PL EN


2016 | 5 | 1 | 33-53
Article title

Redpath on the Nature of Philosophy

Content
Title variants
Languages of publication
EN
Abstracts
EN
In this article the author discusses Peter A. Redpath’s understanding of the nature of philosophy and his account of how erroneous understandings of philosophy have led to the decline of the West and to the separation of philosophy from modern science and modern science from wisdom. Following Aristotle and St. Thomas Aquinas, Redpath argues that philosophy is a sense realism because it begins in wonder about real things known through the senses. Philosophy presupposes pre-philosophical knowledge, common sense, which consists of principles rooted in sensation that make human experience, sense wonder, and philosophy possible. Philosophy is certain knowledge demonstrated through causes and thus philosophy is the same as science. Redpath understands science as a habit that we acquire through repeated practice. More precisely, a scientific habit is a simple quality of the intellect that enables us to demonstrate (prove) the necessary properties of a genus through their causes or principles. In this way, science is the study of the one and the many. Redpath argues that metaphysics is the final cause of the arts and sciences, providing the foundation for all of the arts and sciences and justifying their principles. Finally, he argues that with modernity’s loss of belief in God and its rejection of metaphysics as a science, utopian socialism has become an historical/political substitute for metaphysics.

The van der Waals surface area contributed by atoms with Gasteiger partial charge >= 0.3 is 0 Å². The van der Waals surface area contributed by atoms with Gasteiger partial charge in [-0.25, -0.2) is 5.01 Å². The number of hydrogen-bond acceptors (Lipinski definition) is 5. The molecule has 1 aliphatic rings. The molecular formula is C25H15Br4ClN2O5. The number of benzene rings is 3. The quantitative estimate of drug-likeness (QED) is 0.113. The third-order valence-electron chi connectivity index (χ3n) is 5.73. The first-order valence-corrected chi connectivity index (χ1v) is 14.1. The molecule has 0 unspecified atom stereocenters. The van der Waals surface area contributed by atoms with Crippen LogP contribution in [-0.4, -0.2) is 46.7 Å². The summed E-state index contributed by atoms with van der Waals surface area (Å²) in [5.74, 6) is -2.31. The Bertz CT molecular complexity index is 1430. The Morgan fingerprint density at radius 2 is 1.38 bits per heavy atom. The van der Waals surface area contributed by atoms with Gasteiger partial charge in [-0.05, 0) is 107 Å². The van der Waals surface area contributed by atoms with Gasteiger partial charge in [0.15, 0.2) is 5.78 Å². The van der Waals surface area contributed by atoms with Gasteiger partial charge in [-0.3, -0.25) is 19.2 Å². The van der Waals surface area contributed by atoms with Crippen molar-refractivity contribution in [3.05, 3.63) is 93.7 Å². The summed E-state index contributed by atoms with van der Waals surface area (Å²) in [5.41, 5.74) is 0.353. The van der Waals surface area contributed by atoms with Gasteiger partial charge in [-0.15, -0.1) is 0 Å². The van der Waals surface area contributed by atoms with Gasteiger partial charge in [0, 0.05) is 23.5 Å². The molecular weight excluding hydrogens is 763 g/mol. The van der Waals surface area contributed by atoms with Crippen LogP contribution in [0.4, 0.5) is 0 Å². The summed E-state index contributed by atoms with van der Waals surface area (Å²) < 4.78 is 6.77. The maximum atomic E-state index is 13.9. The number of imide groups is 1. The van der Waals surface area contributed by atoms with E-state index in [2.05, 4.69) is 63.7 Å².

Year
Volume
5
Issue
1
Pages
33-53
Physical description
Dates
published
2016-03-30
Contributors
  • St. John’s University, Staten Island, NY, USA
References
Notes
EN
Guest Editor of the Issue: Piotr Jaroszyński
Document Type
Publication order reference
Identifiers
ISSN
2300-0066
YADDA identifier
bwmeta1.element.desklight-58d3b7d2-fad4-4fbb-8ffd-185eb1f99996
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